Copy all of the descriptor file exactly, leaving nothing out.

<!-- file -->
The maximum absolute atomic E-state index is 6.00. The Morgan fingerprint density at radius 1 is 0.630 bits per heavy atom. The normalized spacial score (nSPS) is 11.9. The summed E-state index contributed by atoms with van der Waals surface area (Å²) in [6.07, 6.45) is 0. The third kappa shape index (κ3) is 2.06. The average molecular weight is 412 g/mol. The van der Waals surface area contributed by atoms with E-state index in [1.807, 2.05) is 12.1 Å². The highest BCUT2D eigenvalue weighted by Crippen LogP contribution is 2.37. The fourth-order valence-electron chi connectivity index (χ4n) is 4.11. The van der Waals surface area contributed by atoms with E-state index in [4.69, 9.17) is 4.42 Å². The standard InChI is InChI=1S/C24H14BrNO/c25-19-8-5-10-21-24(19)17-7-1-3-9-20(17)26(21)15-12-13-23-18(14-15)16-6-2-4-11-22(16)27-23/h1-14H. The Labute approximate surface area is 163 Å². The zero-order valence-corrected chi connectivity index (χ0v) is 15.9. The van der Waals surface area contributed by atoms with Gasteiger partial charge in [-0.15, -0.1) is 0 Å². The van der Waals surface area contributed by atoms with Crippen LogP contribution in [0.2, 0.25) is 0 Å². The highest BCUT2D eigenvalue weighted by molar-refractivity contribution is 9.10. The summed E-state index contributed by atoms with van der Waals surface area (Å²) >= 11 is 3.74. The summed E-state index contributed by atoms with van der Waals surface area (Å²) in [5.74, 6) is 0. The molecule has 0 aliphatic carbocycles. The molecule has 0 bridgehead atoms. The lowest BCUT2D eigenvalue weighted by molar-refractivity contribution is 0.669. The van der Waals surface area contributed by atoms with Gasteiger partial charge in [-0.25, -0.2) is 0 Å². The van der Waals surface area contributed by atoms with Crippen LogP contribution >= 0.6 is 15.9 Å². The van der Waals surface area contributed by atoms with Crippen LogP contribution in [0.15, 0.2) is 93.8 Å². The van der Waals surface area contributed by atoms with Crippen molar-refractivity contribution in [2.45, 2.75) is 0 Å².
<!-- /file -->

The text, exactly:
The maximum absolute atomic E-state index is 6.00. The Morgan fingerprint density at radius 1 is 0.630 bits per heavy atom. The normalized spacial score (nSPS) is 11.9. The summed E-state index contributed by atoms with van der Waals surface area (Å²) in [6.07, 6.45) is 0. The third kappa shape index (κ3) is 2.06. The average molecular weight is 412 g/mol. The van der Waals surface area contributed by atoms with E-state index in [1.807, 2.05) is 12.1 Å². The highest BCUT2D eigenvalue weighted by Crippen LogP contribution is 2.37. The fourth-order valence-electron chi connectivity index (χ4n) is 4.11. The van der Waals surface area contributed by atoms with E-state index in [4.69, 9.17) is 4.42 Å². The standard InChI is InChI=1S/C24H14BrNO/c25-19-8-5-10-21-24(19)17-7-1-3-9-20(17)26(21)15-12-13-23-18(14-15)16-6-2-4-11-22(16)27-23/h1-14H. The Labute approximate surface area is 163 Å². The zero-order valence-corrected chi connectivity index (χ0v) is 15.9. The van der Waals surface area contributed by atoms with Gasteiger partial charge in [-0.15, -0.1) is 0 Å². The van der Waals surface area contributed by atoms with Crippen LogP contribution in [0.2, 0.25) is 0 Å². The highest BCUT2D eigenvalue weighted by molar-refractivity contribution is 9.10. The summed E-state index contributed by atoms with van der Waals surface area (Å²) >= 11 is 3.74. The summed E-state index contributed by atoms with van der Waals surface area (Å²) in [5.74, 6) is 0. The molecule has 0 aliphatic carbocycles. The molecule has 0 bridgehead atoms. The lowest BCUT2D eigenvalue weighted by molar-refractivity contribution is 0.669. The van der Waals surface area contributed by atoms with Gasteiger partial charge in [-0.25, -0.2) is 0 Å². The van der Waals surface area contributed by atoms with Crippen LogP contribution >= 0.6 is 15.9 Å². The van der Waals surface area contributed by atoms with Crippen LogP contribution in [0.15, 0.2) is 93.8 Å². The van der Waals surface area contributed by atoms with Crippen molar-refractivity contribution in [2.45, 2.75) is 0 Å².